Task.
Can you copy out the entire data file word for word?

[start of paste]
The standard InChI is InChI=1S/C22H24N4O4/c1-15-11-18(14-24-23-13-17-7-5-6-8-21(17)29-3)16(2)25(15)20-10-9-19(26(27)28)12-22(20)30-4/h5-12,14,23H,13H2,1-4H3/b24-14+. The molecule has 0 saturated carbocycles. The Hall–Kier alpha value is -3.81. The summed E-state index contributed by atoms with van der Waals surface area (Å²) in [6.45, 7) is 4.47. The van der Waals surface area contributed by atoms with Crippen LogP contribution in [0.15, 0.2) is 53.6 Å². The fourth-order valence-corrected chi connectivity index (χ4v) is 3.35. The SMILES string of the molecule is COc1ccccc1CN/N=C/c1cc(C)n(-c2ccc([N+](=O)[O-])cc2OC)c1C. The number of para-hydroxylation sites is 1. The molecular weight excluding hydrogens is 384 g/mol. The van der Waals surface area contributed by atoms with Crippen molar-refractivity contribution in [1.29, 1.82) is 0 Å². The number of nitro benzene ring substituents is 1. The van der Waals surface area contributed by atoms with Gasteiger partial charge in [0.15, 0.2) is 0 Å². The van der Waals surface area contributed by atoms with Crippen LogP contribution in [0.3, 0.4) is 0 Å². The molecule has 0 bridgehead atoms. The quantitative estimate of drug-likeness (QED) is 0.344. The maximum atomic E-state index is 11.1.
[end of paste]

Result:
The standard InChI is InChI=1S/C22H24N4O4/c1-15-11-18(14-24-23-13-17-7-5-6-8-21(17)29-3)16(2)25(15)20-10-9-19(26(27)28)12-22(20)30-4/h5-12,14,23H,13H2,1-4H3/b24-14+. The molecule has 0 saturated carbocycles. The Hall–Kier alpha value is -3.81. The summed E-state index contributed by atoms with van der Waals surface area (Å²) in [6.45, 7) is 4.47. The van der Waals surface area contributed by atoms with Crippen LogP contribution in [0.15, 0.2) is 53.6 Å². The fourth-order valence-corrected chi connectivity index (χ4v) is 3.35. The SMILES string of the molecule is COc1ccccc1CN/N=C/c1cc(C)n(-c2ccc([N+](=O)[O-])cc2OC)c1C. The number of para-hydroxylation sites is 1. The molecular weight excluding hydrogens is 384 g/mol. The van der Waals surface area contributed by atoms with Crippen molar-refractivity contribution in [1.29, 1.82) is 0 Å². The number of nitro benzene ring substituents is 1. The van der Waals surface area contributed by atoms with Gasteiger partial charge in [0.15, 0.2) is 0 Å². The van der Waals surface area contributed by atoms with Crippen LogP contribution in [0.3, 0.4) is 0 Å². The molecule has 0 bridgehead atoms. The quantitative estimate of drug-likeness (QED) is 0.344. The maximum atomic E-state index is 11.1.